Monday, March 24, 2014
The decor of my apartment (The Jewel Box) is mostly white, with hardwood floor and two large pieces of polished wood furniture. Minimal and clutter-free, except for cat toys all over the floor. I love it this way, and after almost two years, it's still like stepping into a cloud each time I come home. I have no intention of putting up lots of pictures, or adding bright cheerful throw rugs, or--gasp--painting over the white.
Still, I don't remember ever yearning for color as I have in recent weeks. I walk past a clothing shop each day, and let my eyes drink in the glorious bright shades of spring found in handbags, shoes, and clothing.
I've also shifted reading material. The Shell Seekers by Rosamunde Pilcher is on the bedside table. Reading that first page was like rich hot chocolate after a long walk in a snowstorm, so delicious is Ms Pilcher's prose. Next in line will be a Marcia Willett novel. I don't know that I'll ever be as good at the craft as either of these women, but it's a goal.
Second Chances is still coming along, and I got some good feedback on the Other Project that will improve it considerably. It will involve reworking the beginning and tying up a loose end. (Oops!) I'm glad the story will be stronger and better for it.
I'm exercising nearly every day, which is good for many reasons. Each time I climb the first steep hill, I feel more alive than I have all day until then.
As I write this, there is sunshine. Three of us cooked a delicious lunch together and sat around the table talking for a long time afterward. I had supper with another dear friend the other night.
My thirst for color hasn't been just a visual longing, I guess. Maybe my soul has been a little thirsty lately. We are enjoying our nice, refreshing drink of rejuvenation.
I guess it is Spring after all.
Wednesday, March 19, 2014
I still need to finish Second Chances ASAP, and as of today I'm back on it.
The day job is gearing up for our super busy time, so I'll be more stressed than usual (which is saying something) there, and doing some extra hours too.
I'm trying to exercise and eat healthier. Exercising means taking long walks, and eating healthier means cooking instead of eating out often. So there's more time required. (Unless I learn to eat everything raw, which, though probably a good idea, I'm not quite ready for.)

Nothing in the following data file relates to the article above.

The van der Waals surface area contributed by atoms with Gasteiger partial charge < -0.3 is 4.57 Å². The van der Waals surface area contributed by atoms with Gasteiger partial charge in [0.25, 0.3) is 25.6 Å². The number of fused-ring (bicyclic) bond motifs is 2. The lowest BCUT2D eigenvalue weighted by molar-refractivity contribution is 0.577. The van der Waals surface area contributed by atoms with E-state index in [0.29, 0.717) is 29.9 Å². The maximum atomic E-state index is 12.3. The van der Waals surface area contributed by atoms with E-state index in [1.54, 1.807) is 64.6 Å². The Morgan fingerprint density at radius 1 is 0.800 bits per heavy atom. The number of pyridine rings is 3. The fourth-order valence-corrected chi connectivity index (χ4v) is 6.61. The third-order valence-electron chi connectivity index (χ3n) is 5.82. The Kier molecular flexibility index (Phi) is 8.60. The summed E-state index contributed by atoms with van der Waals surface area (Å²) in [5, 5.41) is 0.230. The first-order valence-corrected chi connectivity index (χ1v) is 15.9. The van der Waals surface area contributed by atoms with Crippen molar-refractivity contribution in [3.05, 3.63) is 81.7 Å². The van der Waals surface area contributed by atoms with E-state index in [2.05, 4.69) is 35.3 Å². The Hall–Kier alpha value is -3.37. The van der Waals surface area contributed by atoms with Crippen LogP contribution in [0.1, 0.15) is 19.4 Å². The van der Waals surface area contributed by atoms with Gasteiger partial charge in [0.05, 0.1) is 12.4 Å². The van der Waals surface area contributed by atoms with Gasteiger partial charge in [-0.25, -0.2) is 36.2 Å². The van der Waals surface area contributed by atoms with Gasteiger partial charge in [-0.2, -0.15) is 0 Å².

One concern about my health is that I don't sleep enough. Compounding that, Daylight Savings Time throws my body clock off by an hour. Spring Forward? I feel like falling on my face instead, as if each night DST has stolen an hour of sleep. I won't take drugs, and I know exercise and correct diet factor into a restful sleep. But also it's important not to stay up late. So I've shortened my average day by going to bed half an hour earlier.
I also try to spend some time with friends, get out and away and have fun.
When I'm doing all these things, I'm not paying attention to Attila, and when I play with him too little, he gets even more feisty. He hasn't started eating toilet paper again, but it's been a near thing.
Life is so precious. I want to spend whatever time I have doing the right things. Just as life can take sudden turns, I try to be flexible so that if something of great importance comes up, I can drop what I'm doing and switch gears.
Which is why sometimes on the busiest day of the week, Attila and I will spend a little while rolling the Eye Ball around on the floor.
Aaaaaah. That's better.
How do you chill out after a stressful day?
Monday, March 10, 2014
I knew what Anne McClain Bradley looked like, but I wasn't sure about Pete Garrity. Having found him in a sea of stock images, and having his smiling face on this book cover, has made it easier to get to know him. Turns out Pete likes to run for exercise, for one thing. I didn't realize that until I looked into his eyes.